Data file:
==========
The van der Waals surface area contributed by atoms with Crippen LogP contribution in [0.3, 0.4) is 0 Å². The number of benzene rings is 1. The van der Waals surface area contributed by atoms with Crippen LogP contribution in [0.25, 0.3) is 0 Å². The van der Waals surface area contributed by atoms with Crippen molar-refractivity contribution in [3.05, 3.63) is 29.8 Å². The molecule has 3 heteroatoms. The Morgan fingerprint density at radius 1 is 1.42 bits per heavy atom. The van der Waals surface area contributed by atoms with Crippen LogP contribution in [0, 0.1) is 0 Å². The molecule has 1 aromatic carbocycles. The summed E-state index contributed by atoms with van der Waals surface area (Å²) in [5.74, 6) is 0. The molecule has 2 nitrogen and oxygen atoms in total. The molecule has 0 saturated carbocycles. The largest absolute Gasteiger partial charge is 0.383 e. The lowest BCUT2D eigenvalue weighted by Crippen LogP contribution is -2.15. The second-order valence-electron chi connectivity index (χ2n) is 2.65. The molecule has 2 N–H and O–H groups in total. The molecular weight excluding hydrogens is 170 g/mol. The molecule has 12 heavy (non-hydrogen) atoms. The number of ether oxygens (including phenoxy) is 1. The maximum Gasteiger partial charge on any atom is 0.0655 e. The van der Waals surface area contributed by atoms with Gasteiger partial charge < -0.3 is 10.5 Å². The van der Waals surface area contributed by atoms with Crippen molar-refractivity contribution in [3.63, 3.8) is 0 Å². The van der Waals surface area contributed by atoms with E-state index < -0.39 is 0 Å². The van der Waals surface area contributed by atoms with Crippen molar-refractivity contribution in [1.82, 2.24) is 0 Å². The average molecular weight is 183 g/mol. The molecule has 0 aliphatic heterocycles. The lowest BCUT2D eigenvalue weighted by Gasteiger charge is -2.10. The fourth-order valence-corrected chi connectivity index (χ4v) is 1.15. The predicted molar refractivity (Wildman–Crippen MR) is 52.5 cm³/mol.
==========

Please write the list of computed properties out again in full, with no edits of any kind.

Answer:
The van der Waals surface area contributed by atoms with Crippen LogP contribution in [0.3, 0.4) is 0 Å². The number of benzene rings is 1. The van der Waals surface area contributed by atoms with Crippen LogP contribution in [0.25, 0.3) is 0 Å². The van der Waals surface area contributed by atoms with Crippen molar-refractivity contribution in [3.05, 3.63) is 29.8 Å². The molecule has 3 heteroatoms. The Morgan fingerprint density at radius 1 is 1.42 bits per heavy atom. The van der Waals surface area contributed by atoms with Crippen LogP contribution in [0, 0.1) is 0 Å². The molecule has 1 aromatic carbocycles. The summed E-state index contributed by atoms with van der Waals surface area (Å²) in [5.74, 6) is 0. The molecule has 2 nitrogen and oxygen atoms in total. The molecule has 0 saturated carbocycles. The largest absolute Gasteiger partial charge is 0.383 e. The lowest BCUT2D eigenvalue weighted by Crippen LogP contribution is -2.15. The second-order valence-electron chi connectivity index (χ2n) is 2.65. The molecule has 2 N–H and O–H groups in total. The molecular weight excluding hydrogens is 170 g/mol. The molecule has 12 heavy (non-hydrogen) atoms. The number of ether oxygens (including phenoxy) is 1. The maximum Gasteiger partial charge on any atom is 0.0655 e. The van der Waals surface area contributed by atoms with Gasteiger partial charge < -0.3 is 10.5 Å². The van der Waals surface area contributed by atoms with Crippen molar-refractivity contribution in [3.63, 3.8) is 0 Å². The van der Waals surface area contributed by atoms with E-state index < -0.39 is 0 Å². The van der Waals surface area contributed by atoms with Crippen molar-refractivity contribution in [1.82, 2.24) is 0 Å². The average molecular weight is 183 g/mol. The molecule has 0 aliphatic heterocycles. The lowest BCUT2D eigenvalue weighted by Gasteiger charge is -2.10. The fourth-order valence-corrected chi connectivity index (χ4v) is 1.15. The predicted molar refractivity (Wildman–Crippen MR) is 52.5 cm³/mol.